It would have seemed routine in many places: A defendant accused of illegally possessing a gun sat across a gleaming courtroom from the judge who accepted his guilty plea and would pronounce his sentence.

For Mexico, though, it was a remarkable change from a century-old judicial system of paper-shuffling court cases in which defendants rarely actually testified before the judge ruling on their fate from within a cramped, bureaucrat's office. Come Saturday, the open, oral trial will be the norm nationwide as part of a sweeping judicial reform.

Defense attorney Juan Manuel Gutierrez Cazares said that will be a jarring change.

"In 95 percent of cases the defendant never sees the judge (under the old system)," said Gutierrez, who after a 15-year legal career was working on his first oral hearing in a Mexico City courtroom that opened just three months earlier.

The oral hearings are the final stage of reforms passed in 2008 that seek to change every step of the criminal justice system, from the time police arrive at a crime scene to the moment a sentence is imposed.

Some have expressed concern that until Mexico's notoriously corrupt and poorly trained police are capable of operating in the new system, cases could be scuttled by their errors. Reliance on confessions — often obtained through torture — as the ultimate piece of evidence evaporates under the new rules. Now a confession is just one piece of evidence and worthless unless made before a judge.

There are estimates that only one or two of every 100 crimes committed leads to a sentence in Mexico. The reforms aim to reduce impunity for lawbreakers and increase the public's faith in legal institutions.

Some states have used oral trials for years, while others scrambled to make the Saturday deadline for the new system.

Some 300,000 police officers have undergone training for their roles in the new system, learning how to better preserve a crime scene and how to testify in court. The same goes for lawyers and judges.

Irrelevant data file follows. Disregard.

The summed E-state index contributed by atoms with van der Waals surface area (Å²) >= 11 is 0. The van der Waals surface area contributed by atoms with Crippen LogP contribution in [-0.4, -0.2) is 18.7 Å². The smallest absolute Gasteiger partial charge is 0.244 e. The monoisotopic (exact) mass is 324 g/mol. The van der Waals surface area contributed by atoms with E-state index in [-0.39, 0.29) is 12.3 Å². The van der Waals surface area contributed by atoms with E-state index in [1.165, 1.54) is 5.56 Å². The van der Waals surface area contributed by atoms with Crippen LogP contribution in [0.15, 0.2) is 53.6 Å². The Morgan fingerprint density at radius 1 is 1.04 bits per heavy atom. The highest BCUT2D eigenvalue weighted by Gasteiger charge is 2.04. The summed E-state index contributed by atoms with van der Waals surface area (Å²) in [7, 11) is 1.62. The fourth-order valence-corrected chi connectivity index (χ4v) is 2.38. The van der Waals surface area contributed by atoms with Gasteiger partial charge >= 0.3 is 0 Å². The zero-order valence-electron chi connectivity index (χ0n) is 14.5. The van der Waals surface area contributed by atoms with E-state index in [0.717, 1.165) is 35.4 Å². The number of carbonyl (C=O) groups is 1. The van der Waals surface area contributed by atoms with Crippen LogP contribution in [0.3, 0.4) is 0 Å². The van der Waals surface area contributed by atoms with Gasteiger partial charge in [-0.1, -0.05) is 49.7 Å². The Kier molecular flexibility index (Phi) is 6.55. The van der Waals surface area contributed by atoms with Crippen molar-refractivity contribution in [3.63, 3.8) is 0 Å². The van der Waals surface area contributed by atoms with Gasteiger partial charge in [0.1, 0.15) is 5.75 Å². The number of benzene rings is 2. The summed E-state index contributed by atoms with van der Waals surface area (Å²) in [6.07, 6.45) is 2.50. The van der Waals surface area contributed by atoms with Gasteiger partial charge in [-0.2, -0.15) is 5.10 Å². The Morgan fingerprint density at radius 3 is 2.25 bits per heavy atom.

The system also incorporates non-prison alternative rulings, such as mediation and reparations, in an effort to reduce the country's swollen prison populations.

Maria de los Angeles Fromow, the federal official charged with coordinating implementation of the reforms, said they strengthen the presumption of innocence and give a greater voice to victims, who are now supposed to have advocates from the start.

With thousands of cases still in some stage of the old process, the old way will function in parallel with the new system for an estimated three to five years, she said.

For example, in a local courthouse close to where the federal weapons case was heard, a convict seeking early release under the old system was questioned through a barred-opening by a judge in another room.

But at the federal court the next day, in a new courtroom of shiny granite floor tiles and light wood accents, the defendant facing a gun charge sat in street clothes beside his lawyers, not behind bars, in an adjacent room. Judge Gerardo Moreno Garcia, dressed in a black robe with red trim, addressed him repeatedly, painstakingly explaining every step of the process.

The defendant had been free on bond since his arrest three months ago. Under the old system, he almost certainly would have spent that time in prison, mixed in with murderers, rapists and kidnappers. And when his case finally did begin to move, everything would have been done outside the public's view — even his own. In the past, testimony and motions were conducted on paper, reams and reams of it, passed back and forth to judges who few ever saw.

Instead, over the course of the two-hour federal hearing, the defendant accepted responsibility, prosecutors agreed he qualified for a sentence less than the three-year minimum prison term and he received his reduced sentence. And it all occurred in open court.

"It is a reform that emerged from social organizations, an important demand for transparency, toward reducing the margins for impunity, granting attention owed to victims and guaranteeing human rights," said Fromow, the federal official overseeing implementation of the changes.